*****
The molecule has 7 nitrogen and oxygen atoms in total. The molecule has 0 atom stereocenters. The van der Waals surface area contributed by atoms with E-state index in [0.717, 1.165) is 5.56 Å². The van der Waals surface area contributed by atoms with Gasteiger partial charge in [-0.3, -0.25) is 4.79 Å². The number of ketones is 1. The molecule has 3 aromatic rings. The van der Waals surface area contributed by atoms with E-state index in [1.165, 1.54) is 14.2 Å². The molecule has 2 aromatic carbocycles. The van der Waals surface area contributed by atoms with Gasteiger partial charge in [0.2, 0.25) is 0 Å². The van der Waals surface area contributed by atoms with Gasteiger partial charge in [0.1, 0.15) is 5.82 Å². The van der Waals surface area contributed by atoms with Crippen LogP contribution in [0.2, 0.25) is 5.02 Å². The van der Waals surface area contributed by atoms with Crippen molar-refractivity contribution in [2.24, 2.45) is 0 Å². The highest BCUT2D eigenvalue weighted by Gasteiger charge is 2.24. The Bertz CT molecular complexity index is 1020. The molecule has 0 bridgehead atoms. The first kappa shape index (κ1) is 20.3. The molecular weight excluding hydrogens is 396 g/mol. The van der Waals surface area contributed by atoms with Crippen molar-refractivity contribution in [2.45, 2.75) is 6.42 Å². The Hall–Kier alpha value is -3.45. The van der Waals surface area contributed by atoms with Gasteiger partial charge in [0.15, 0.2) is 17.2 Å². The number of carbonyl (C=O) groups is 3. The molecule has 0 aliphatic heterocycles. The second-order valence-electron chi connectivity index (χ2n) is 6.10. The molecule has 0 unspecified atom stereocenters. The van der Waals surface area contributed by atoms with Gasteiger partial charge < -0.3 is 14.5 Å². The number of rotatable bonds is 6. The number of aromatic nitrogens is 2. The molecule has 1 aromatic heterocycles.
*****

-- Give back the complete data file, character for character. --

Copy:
The molecule has 7 nitrogen and oxygen atoms in total. The molecule has 0 atom stereocenters. The van der Waals surface area contributed by atoms with E-state index in [0.717, 1.165) is 5.56 Å². The van der Waals surface area contributed by atoms with Gasteiger partial charge in [-0.3, -0.25) is 4.79 Å². The number of ketones is 1. The molecule has 3 aromatic rings. The van der Waals surface area contributed by atoms with E-state index in [1.165, 1.54) is 14.2 Å². The molecule has 2 aromatic carbocycles. The van der Waals surface area contributed by atoms with Gasteiger partial charge in [0.2, 0.25) is 0 Å². The van der Waals surface area contributed by atoms with Gasteiger partial charge in [0.1, 0.15) is 5.82 Å². The van der Waals surface area contributed by atoms with Crippen LogP contribution in [0.2, 0.25) is 5.02 Å². The van der Waals surface area contributed by atoms with Crippen molar-refractivity contribution in [2.24, 2.45) is 0 Å². The highest BCUT2D eigenvalue weighted by Gasteiger charge is 2.24. The Bertz CT molecular complexity index is 1020. The molecule has 0 bridgehead atoms. The first kappa shape index (κ1) is 20.3. The molecular weight excluding hydrogens is 396 g/mol. The van der Waals surface area contributed by atoms with Crippen molar-refractivity contribution in [2.45, 2.75) is 6.42 Å². The Hall–Kier alpha value is -3.45. The van der Waals surface area contributed by atoms with Gasteiger partial charge in [0.15, 0.2) is 17.2 Å². The number of carbonyl (C=O) groups is 3. The molecule has 0 aliphatic heterocycles. The second-order valence-electron chi connectivity index (χ2n) is 6.10. The molecule has 0 unspecified atom stereocenters. The van der Waals surface area contributed by atoms with Gasteiger partial charge < -0.3 is 14.5 Å². The number of rotatable bonds is 6. The number of aromatic nitrogens is 2. The molecule has 1 aromatic heterocycles.